The Goat Shed Kitchen, Fielding Cottage, Honingham
Sarah Hardy and friends sample lunch at the new Goat Shed Kitchen at Fielding Cottage in Mid Norfolk
Where did you go?
I went with about nine other villagers for lunch at The Goat Shed Kitchen at Fielding Cottage, a new cafe at the farm shop at Honingham, just west of Norwich.
What’s the vibe?
The Goat Shed Kitchen is Sam Steggles’ latest venture. He has really upped his game and expanded the farm shop at Fielding Cottage. Previously just the Goat Shed, there is now an extensive food hall, self catering cottages and a cheese making business – plus skincare goodies. The Goat Shed Kitchen opened earlier this year, with both indoor and outdoor seating, and has been an instant hit!
Who’s in the team?
Sam oversees pretty much everything at Fielding Cottage but Daniel Freear is The Goat Shed Kitchen’s head chef. You might know him from both Strattons in Swaffham and Socius in Burnham Market. He’s a real champion of seasonal, local food.
What do we need to know about the menu?
As you’d expect, the cafe uses lots of local suppliers – many of whom are sold in the farm shop. There’s meat from Swannington Farm to Fork, bread from Krusty Loaf bakery in Fakenham and the farm’s own cheeses feature in many dishes. There are favourites such as all day breakfasts, sandwiches, paninis, salads, hot dishes, grazing boards, desserts and lots of cakes! There is also a separate children’s menu.
What’s the price range?
Dishes are priced from £3.50 for the breakfast dish, overnight oats with berries and yoghurt.
Served all day, there’s the Goat – a full English – (£9.95) and a veggie version (£8.95) plus pancakes, mushrooms on sourdough and so on.
Sandwiches, open sandwiches, a soup, rarebit on toasted sourdough, a burger, a vegan burger, and paninis are some of the choices available although I opted for a kiln roast salmon Nicoise salad at £12.50 which was fresh, with a lemony dressing, and just right for a warm summer’s day. One friend tried an open sandwich with smoked salmon, smashed avocado, mixed leaves and a mustard dressing (£9.50) which was well received as was a tuna cheese panini (£8.95). There are a couple of specials which we didn’t spot – they are chalked up behind the serving counter – and I liked the look of the grazing boards, especially the cheese one which features the farm’s own cheeses and various pickles, fruit, nuts and bread (£18). They are made for two so I’ll be taking my better half along next time!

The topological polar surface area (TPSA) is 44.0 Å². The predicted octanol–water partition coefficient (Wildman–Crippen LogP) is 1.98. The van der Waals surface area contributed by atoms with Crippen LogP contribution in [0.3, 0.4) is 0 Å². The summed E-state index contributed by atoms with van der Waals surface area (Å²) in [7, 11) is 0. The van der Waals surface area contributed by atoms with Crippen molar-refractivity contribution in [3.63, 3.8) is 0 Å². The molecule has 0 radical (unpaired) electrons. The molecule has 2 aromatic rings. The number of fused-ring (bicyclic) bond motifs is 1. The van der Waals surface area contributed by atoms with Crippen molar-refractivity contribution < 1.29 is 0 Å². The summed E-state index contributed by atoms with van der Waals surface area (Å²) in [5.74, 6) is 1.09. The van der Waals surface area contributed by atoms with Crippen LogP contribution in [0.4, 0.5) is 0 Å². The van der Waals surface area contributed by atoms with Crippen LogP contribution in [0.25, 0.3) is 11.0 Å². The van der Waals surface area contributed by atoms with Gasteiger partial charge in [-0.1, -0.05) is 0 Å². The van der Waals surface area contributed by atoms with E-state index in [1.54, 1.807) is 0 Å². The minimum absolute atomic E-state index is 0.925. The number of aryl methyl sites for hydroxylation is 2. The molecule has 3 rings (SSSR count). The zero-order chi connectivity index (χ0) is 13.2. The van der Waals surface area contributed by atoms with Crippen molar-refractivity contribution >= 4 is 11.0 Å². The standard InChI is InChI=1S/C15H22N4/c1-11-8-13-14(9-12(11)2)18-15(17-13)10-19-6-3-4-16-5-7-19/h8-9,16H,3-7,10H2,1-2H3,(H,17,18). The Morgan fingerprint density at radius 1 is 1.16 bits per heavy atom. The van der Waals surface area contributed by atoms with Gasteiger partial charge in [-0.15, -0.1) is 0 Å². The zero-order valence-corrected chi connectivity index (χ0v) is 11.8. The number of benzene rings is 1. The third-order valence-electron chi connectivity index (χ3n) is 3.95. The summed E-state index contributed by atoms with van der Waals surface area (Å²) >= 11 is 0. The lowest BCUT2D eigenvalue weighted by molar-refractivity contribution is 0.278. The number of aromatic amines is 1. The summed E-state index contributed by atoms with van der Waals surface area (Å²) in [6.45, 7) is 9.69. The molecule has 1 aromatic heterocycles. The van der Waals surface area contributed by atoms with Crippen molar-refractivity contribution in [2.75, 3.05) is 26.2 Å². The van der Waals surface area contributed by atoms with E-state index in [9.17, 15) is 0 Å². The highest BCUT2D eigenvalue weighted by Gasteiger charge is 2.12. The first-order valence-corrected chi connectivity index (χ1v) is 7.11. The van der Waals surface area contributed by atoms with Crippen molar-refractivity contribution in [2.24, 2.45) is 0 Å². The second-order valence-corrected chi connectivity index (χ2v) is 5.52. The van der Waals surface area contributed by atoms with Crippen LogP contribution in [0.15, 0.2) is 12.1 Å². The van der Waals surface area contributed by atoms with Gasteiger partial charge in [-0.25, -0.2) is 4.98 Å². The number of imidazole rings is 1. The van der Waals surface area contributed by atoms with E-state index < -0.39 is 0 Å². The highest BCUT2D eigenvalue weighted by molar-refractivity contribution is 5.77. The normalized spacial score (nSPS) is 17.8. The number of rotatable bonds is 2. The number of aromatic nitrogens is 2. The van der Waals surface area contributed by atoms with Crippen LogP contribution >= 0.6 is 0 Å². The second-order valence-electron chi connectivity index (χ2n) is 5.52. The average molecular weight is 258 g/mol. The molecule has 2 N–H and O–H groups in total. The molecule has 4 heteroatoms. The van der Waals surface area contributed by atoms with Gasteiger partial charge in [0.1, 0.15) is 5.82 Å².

There’s a wide selection of cakes, brownies and blondies on offer each day, so this is a great place for a coffee, cake and natter. But there are also some ‘proper’ desserts on offer like Eton Mess, pancakes and sundaes which were going like the proverbial hot cakes when I visited. I tucked into a raspberry and white chocolate blondie at £3.50 which was nice and gooey and went down well with an accompanying latte.
What about dietary requirements?
The menu asks you to talk to the staff about any particular requests. Vegan, vegetarian and gluten free dishes are clearly marked on the menu.
Tell us about the drinks
I enjoyed a glass of homemade lemonade and spotted Breckland Orchard cordials on offer, too. You can also have a glass of Prosecco, should you fancy it, and look out for the Goat Herder beers. All manner of coffees and teas are available, too.
Anything else we need to know?
Once you have filled your belly, you can stock up your own larder with goodies from the farm shop which sells everything from Crush cereals to Norfolk Gin – and the farm’s own goats’ cheeses which include the lovely Norfolk Mardler.
You can’t book at The Goat Shed Kitchen but there is plenty of space – I loved the cosy snug with its woodburner and sofas.
It opens from 8am to 5pm Monday to Saturday, and from 9.30am to 4pm on Sundays.
This is a family friendly, dog friendly day time treat, with the farm setting adding to the overall appeal. Be sure to say hello to the goats kept by the farm shop entrance – they love to put on a show for you!